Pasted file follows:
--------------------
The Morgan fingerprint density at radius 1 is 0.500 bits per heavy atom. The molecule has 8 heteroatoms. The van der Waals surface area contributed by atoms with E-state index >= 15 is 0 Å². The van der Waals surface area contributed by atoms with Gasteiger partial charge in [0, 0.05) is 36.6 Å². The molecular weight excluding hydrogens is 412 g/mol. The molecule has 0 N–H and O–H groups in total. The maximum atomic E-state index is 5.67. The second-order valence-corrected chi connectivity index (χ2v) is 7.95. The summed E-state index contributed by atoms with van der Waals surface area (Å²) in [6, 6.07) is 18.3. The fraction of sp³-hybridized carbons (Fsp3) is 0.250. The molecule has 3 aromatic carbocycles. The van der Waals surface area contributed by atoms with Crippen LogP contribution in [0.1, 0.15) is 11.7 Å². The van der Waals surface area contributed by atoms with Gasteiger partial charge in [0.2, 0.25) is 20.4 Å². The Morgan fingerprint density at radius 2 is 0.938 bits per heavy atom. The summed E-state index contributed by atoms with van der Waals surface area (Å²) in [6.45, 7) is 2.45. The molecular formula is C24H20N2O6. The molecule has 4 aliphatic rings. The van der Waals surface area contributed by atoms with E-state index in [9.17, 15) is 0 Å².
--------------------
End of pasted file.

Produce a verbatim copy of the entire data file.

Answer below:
The Morgan fingerprint density at radius 1 is 0.500 bits per heavy atom. The molecule has 8 heteroatoms. The van der Waals surface area contributed by atoms with E-state index >= 15 is 0 Å². The van der Waals surface area contributed by atoms with Gasteiger partial charge in [0, 0.05) is 36.6 Å². The molecular weight excluding hydrogens is 412 g/mol. The molecule has 0 N–H and O–H groups in total. The maximum atomic E-state index is 5.67. The second-order valence-corrected chi connectivity index (χ2v) is 7.95. The summed E-state index contributed by atoms with van der Waals surface area (Å²) in [6, 6.07) is 18.3. The fraction of sp³-hybridized carbons (Fsp3) is 0.250. The molecule has 3 aromatic carbocycles. The van der Waals surface area contributed by atoms with Crippen LogP contribution in [0.1, 0.15) is 11.7 Å². The van der Waals surface area contributed by atoms with Gasteiger partial charge in [0.2, 0.25) is 20.4 Å². The Morgan fingerprint density at radius 2 is 0.938 bits per heavy atom. The summed E-state index contributed by atoms with van der Waals surface area (Å²) in [6.45, 7) is 2.45. The molecular formula is C24H20N2O6. The molecule has 4 aliphatic rings. The van der Waals surface area contributed by atoms with E-state index in [9.17, 15) is 0 Å².